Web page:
cutting the region into a large number of small strips of elementary area and then
adding up these elementary areas. Suppose we are given two curves represented by
y = f (x), y = g (x), where f (x) ≥ g(x) in [a, b] as shown in Fig 8.13. Here the points of
intersection of these two curves are given by x = a and x = b obtained by taking
common values of y from the given equation of two curves.

CBSE Class 12 Commerce Mathematics Applications of the Integrals:-Historical Note

The origin of the Integral Calculus goes back to the early period of development
of Mathematics and it is related to the method of exhaustion developed by the
mathematicians of ancient Greece. This method arose in the solution of problems
on calculating areas of plane figures, surface areas and volumes of solid bodies
etc. In this sense, the method of exhaustion can be regarded as an early method
of integration. The greatest development of method of exhaustion in the early
period was obtained in the works of Eudoxus (440 B.C.) and Archimedes
(300 B.C.)
Systematic approach to the theory of Calculus began in the 17th century.
In 1665, Newton began his work on the Calculus described by him as the theory
of fluxions and used his theory in finding the tangent and radius of curvature at
any point on a curve. Newton introduced the basic notion of inverse function
called the anti derivative (indefinite integral) or the inverse method of tangents.
During 1684-86, Leibnitz published an article in the Acta Eruditorum
which he called Calculas summatorius, since it was connected with the summation
of a number of infinitely small areas, whose sum, he indicated by the symbol ‘∫’.
In 1696, he followed a suggestion made by J. Bernoulli and changed this article to
Calculus integrali. This corresponded to Newton’s inverse method of tangents.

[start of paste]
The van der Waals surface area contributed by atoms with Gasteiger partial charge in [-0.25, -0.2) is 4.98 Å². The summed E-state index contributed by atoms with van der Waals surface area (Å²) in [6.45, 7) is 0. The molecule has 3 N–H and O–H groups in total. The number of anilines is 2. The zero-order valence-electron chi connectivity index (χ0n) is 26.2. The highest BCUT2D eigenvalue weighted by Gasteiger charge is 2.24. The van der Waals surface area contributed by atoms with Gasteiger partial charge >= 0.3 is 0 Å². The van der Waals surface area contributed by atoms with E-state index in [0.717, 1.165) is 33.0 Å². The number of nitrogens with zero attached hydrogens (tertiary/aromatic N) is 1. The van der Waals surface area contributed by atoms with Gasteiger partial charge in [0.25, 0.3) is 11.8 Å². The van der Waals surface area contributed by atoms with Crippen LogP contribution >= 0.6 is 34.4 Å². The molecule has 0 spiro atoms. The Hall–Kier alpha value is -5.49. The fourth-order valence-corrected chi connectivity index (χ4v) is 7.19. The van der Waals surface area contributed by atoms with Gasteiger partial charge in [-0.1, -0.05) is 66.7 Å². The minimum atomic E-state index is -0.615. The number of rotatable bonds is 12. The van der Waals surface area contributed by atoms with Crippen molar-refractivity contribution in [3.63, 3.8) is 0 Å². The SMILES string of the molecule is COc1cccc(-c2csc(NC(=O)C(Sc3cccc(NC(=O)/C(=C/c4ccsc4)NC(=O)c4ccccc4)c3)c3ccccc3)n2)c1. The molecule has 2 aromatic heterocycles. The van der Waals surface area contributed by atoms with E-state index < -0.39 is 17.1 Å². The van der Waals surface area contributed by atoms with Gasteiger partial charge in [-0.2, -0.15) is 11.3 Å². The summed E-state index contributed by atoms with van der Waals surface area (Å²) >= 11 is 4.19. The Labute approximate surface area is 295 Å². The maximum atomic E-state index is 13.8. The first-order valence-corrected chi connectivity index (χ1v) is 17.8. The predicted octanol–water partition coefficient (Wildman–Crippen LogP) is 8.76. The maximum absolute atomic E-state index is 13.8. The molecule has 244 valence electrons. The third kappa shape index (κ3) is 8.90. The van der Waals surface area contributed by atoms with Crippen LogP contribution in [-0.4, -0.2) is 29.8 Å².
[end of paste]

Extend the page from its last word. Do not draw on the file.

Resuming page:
Both Newton and Leibnitz adopted quite independent lines of approach which
was radically different. However, respective theories accomplished results that
were practically identical. Leibnitz used the notion of definite integral and what is
quite certain is that he first clearly appreciated tie up between the antiderivative
and the definite integral.
Conclusively, the fundamental concepts and theory of Integral Calculus
and primarily its relationships with Differential Calculus were developed in the
work of P.de Fermat, I. Newton and G. Leibnitz at the end of 17th century.

However, this justification by the concept of limit was only developed in the
works of A.L. Cauchy in the early 19th century. Lastly, it is worth mentioning the
following quotation by Lie Sophie’s:
“It may be said that the conceptions of differential quotient and integral which
in their origin certainly go back to Archimedes were introduced in Science by the
investigations of Kepler, Descartes, Cavalieri, Fermat and Wallis …. The discovery
that differentiation and integration are inverse operations belongs to Newton
and Leibnitz”.

CBSE Class 12 Commerce Mathematics Applications of the Integrals